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citizens of Maine, thus to be admitted upon the British waters of the St. John, is to be accompanied, if required, by reasonable evidence that it was grown upon some part of the territory now conceded to the United States, which is watered by the St. John, or by its tributaries; so that a complete check is provided, not only against any disorders with which the transit of this produce might be accompanied through British territory, but also against any fraudulent introduction into it of produce raised without the limits prescribed by the Treaty. The produce thus to be admitted is limited to the raw material of the forest, and the unmanufactured articles of agriculture, so that flour in barrels, the only form in which manufactured wheat could be introduced, is altogether excluded. And as to wheat in bulk—the only form in which under the Treaty it can be introduced—finding its way through that channel to the port of St. John's, and reaching England, as some have apprehended, without paying a foreign duty, it would be attended with so much expense and waste before it reached the St. John, on account of the difficulties of the navigation, that the cost of it would far exceed the price it could be sold for. But there is a more conclusive reason to be given against the sup— position that this Treaty has opened such a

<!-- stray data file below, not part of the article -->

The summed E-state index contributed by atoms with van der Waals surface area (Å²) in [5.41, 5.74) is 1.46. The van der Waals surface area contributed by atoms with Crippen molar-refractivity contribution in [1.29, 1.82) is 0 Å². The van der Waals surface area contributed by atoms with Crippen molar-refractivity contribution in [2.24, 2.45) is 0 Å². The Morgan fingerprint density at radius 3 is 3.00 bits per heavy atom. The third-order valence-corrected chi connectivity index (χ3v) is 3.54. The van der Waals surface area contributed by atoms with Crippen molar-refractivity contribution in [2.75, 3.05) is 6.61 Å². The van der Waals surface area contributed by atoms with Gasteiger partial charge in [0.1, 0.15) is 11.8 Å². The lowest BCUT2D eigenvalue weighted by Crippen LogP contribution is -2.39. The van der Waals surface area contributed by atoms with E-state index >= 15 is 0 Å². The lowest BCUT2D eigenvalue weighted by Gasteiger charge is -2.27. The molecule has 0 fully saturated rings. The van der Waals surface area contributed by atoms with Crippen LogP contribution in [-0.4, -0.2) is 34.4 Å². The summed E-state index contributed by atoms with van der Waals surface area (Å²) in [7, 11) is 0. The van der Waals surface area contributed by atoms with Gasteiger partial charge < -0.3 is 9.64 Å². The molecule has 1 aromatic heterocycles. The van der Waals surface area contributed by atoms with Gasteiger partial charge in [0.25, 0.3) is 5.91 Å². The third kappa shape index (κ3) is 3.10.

door for the evasion of our own laws. Wheat is not, and will never be grown in this conceded territory. The patches of land applicable to its culture are very rare, and not more than adequate to the consumption of the scattered population that can ever find subsistence there, if even the climate were favourable to its growth and harvest; but in a country where the rigour of winter does not permit the ground to be tilled until the month of May, and where the frosts in the early part of September compel the farmer to trust only to such scanty crops of rye and oats as he can snatch from the ground, often in an immature state, the whole time of the settler is consumed in securing these coarse grains together with his potatoes, in sufficient quantities to provide his family for a tedious winter of seven months, during which his agricultural labours are suspended, and he is driven to the forest to add to his scanty means, by cutting a few logs for the speculator who is to pay him for them in the month of May, when the waters are high enough to float them down the stream. In a severe climate of this kind, and with such a soil, it may safely be asserted that the inhabitants will for ever be condemned to precarious, scanty, and limited crops; and that, far from having an agricultural surplus to export, all their industry will be